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Thailand Medical News Team  Aug 06, 2023  6 months, 2 weeks, 1 day, 13 hours, 46 minutes ago

Polish Study Finds That Exposure To SARS-CoV-2 Virus Leads To Long-Lasting Dyspeptic Symptoms!

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Polish Study Finds That Exposure To SARS-CoV-2 Virus Leads To Long-Lasting Dyspeptic Symptoms!
Thailand Medical News Team  Aug 06, 2023  6 months, 2 weeks, 1 day, 13 hours, 46 minutes ago
COVID-19 News: In the wake of the COVID-19 pandemic, healthcare professionals around the world are facing an unexpected challenge - the emergence of long-term health issues in patients who have recovered from the virus.

While respiratory symptoms have been the primary focus of research, a Polish study sheds light on an alarming connection between SARS-CoV-2 infection and long-lasting dyspeptic symptoms. Dyspepsia, a disorder of gut-brain interaction, is characterized by upper abdominal pain, postprandial fullness, and early satiety.
In May 2022, Thailand Medical News published a COVID-19 News report that COVID-19 infections can also lead to gastric reflux!
This new study by Polish researchers explored the prevalence and persistence of functional dyspepsia (FD) following COVID-19 and highlights the potential implications for long-term patient care.
The Complexity of Functional Dyspepsia
Functional gastrointestinal disorders, including FD, are prevalent worldwide, affecting up to 20% of the general population. FD is classified into two categories: postprandial distress syndrome (PDS) and epigastric pain syndrome (EPS), each presenting unique symptoms. The diagnostic criteria, known as the Rome IV Criteria, demand symptoms to be present for at least 3 months, with an onset at least 6 months before diagnosis. However, recent studies have raised questions about the practical applicability of these criteria, leading to a proposed modification to Rome V criteria.
Exploring the Connection - Dyspepsia and Infections
The etiology of FD remains multifactorial and poorly understood. Several studies have shown an association between functional gastrointestinal disorders and acute gastroenteritis, leading to post-infectious irritable bowel syndrome (PI-IBS).
Similar associations have been identified with various pathogens, including Salmonella spp., Escherichia coli O157, Campylobacter jejuni, Giardia lamblia, Helicobacter pylori, and Norovirus.
Notably, recent studies have documented persistent symptoms of irritable bowel syndrome (IBS) among COVID-19 patients, hinting at potential links between SARS-CoV-2 infection and gastrointestinal disorders.
A Polish Study on Long-lasting Dyspeptic Symptoms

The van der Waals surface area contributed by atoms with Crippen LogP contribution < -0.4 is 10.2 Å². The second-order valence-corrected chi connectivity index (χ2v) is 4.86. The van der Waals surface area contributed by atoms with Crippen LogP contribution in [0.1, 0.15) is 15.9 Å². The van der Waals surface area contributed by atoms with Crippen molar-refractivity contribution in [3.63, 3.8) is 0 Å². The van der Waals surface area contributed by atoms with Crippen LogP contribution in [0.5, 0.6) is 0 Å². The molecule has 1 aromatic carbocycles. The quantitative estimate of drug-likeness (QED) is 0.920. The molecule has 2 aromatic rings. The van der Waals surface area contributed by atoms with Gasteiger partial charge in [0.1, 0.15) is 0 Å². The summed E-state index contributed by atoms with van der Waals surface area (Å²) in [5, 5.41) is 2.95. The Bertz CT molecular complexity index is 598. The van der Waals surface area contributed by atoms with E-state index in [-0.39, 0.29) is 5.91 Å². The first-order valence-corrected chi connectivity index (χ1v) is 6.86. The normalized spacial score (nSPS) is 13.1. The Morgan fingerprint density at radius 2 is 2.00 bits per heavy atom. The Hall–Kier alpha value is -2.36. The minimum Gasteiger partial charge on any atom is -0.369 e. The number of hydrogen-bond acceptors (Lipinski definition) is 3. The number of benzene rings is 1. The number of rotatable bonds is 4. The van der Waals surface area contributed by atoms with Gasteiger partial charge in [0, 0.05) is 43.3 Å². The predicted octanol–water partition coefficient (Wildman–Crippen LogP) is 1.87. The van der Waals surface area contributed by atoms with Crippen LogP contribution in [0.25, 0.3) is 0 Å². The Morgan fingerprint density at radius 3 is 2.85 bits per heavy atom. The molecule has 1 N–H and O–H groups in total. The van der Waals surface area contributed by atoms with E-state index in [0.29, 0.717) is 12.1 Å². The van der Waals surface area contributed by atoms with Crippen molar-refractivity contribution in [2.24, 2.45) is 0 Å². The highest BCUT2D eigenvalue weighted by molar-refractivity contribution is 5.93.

The Polish study conducted at several renowned medical institutions investigated the frequency of FD and its symptoms in patients who had recovered from COVID-19. Using the Rome IV Criteria Questionnaire, data were collected at specific time-points, including immediately after discharge and at 3-, 6-, and 9-months post-recovery. The study aimed to analyze the prevalence and persistence of FD in COVID-19 survivors.
Findings from the Study
The results of the study revealed that 6 months after SARS-CoV-2 infection, 3.2% of patients exhibited sy mptoms of FD. However, when excluding the time criterion, dyspeptic symptoms were present in as many as 20.7% of individuals.
Furthermore, after 9 months, the presence of persistent FD symptoms remained unchanged at 3.2%, highlighting the alarming persistence of these symptoms. This indicates a potential link between COVID-19 and long-term gastrointestinal issues.
Comparisons with Other Studies
Comparing the results with other studies, it was observed that FD after 6 months was lower in this Polish study (3.2%) than reported in a systematic review and meta-analysis by Futagami et al. (9.55%).
However, when the time criterion was excluded, the occurrence of dyspeptic symptoms was higher (20.7%). Studies by Velez et al. and Ghoshal et al. also reported higher percentages of FD after COVID-19, emphasizing the potential underestimation of figures according to the Rome IV Criteria.
Identifying Risk Factors and Protective Factors
The study attempted to identify risk factors for developing FD after COVID-19. While the precise risk factors remain unclear, it was noted that antibiotic therapy and co-existing diseases were associated with a lower risk of FD. The role of depression and anxiety as risk factors for FD after COVID-19 was discussed, as these factors have been known to contribute to the development of gastrointestinal disorders.
The Impact on "Long COVID"
The study's findings call for functional gastrointestinal disorders to be included as manifestations of "long COVID" or post-acute COVID syndrome (PACS). The World Health Organization's definition of long COVID includes symptoms that persist for at least 2 months after the initial infection. Several studies have reported GI symptoms as part of long COVID, further supporting the inclusion of FD in this category.
The Polish study sheds light on the often overlooked and underdiagnosed link between SARS-CoV-2 infection and long-lasting dyspeptic symptoms. The findings highlight the need for healthcare professionals to be vigilant and attentive to gastrointestinal symptoms in COVID-19 survivors. As the medical community continues to grapple with the aftermath of the pandemic, understanding and addressing the potential long-term consequences of SARS-CoV-2 infection, such as FD, becomes crucial in providing comprehensive care to patients.
The study findings were published in the peer reviewed journal: Gastroenterology Review.,41,51068,1,1.html
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